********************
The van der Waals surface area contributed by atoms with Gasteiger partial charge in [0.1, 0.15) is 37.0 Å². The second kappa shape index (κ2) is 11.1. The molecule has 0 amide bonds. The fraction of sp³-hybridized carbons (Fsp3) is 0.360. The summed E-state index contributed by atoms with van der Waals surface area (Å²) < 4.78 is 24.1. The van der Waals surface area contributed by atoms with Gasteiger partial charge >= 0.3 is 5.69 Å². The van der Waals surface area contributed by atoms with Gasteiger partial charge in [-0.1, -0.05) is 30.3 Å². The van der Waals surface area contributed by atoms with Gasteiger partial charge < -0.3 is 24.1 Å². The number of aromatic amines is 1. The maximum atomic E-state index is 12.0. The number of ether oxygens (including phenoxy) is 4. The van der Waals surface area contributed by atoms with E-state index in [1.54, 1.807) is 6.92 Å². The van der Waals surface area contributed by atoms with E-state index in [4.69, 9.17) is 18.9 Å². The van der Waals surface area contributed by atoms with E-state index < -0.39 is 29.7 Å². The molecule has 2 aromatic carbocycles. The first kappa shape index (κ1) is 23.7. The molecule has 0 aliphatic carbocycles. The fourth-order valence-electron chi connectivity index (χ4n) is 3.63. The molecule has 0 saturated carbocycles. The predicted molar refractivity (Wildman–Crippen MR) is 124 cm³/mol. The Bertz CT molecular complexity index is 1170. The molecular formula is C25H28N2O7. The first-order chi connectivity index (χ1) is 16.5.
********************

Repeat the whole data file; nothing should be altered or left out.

The van der Waals surface area contributed by atoms with Gasteiger partial charge in [0.1, 0.15) is 37.0 Å². The second kappa shape index (κ2) is 11.1. The molecule has 0 amide bonds. The fraction of sp³-hybridized carbons (Fsp3) is 0.360. The summed E-state index contributed by atoms with van der Waals surface area (Å²) < 4.78 is 24.1. The van der Waals surface area contributed by atoms with Gasteiger partial charge >= 0.3 is 5.69 Å². The van der Waals surface area contributed by atoms with Gasteiger partial charge in [-0.1, -0.05) is 30.3 Å². The van der Waals surface area contributed by atoms with Gasteiger partial charge < -0.3 is 24.1 Å². The number of aromatic amines is 1. The maximum atomic E-state index is 12.0. The number of ether oxygens (including phenoxy) is 4. The van der Waals surface area contributed by atoms with E-state index in [1.54, 1.807) is 6.92 Å². The van der Waals surface area contributed by atoms with E-state index in [4.69, 9.17) is 18.9 Å². The van der Waals surface area contributed by atoms with E-state index < -0.39 is 29.7 Å². The molecule has 2 aromatic carbocycles. The first kappa shape index (κ1) is 23.7. The molecule has 0 aliphatic carbocycles. The fourth-order valence-electron chi connectivity index (χ4n) is 3.63. The molecule has 0 saturated carbocycles. The predicted molar refractivity (Wildman–Crippen MR) is 124 cm³/mol. The Bertz CT molecular complexity index is 1170. The molecular formula is C25H28N2O7. The first-order chi connectivity index (χ1) is 16.5.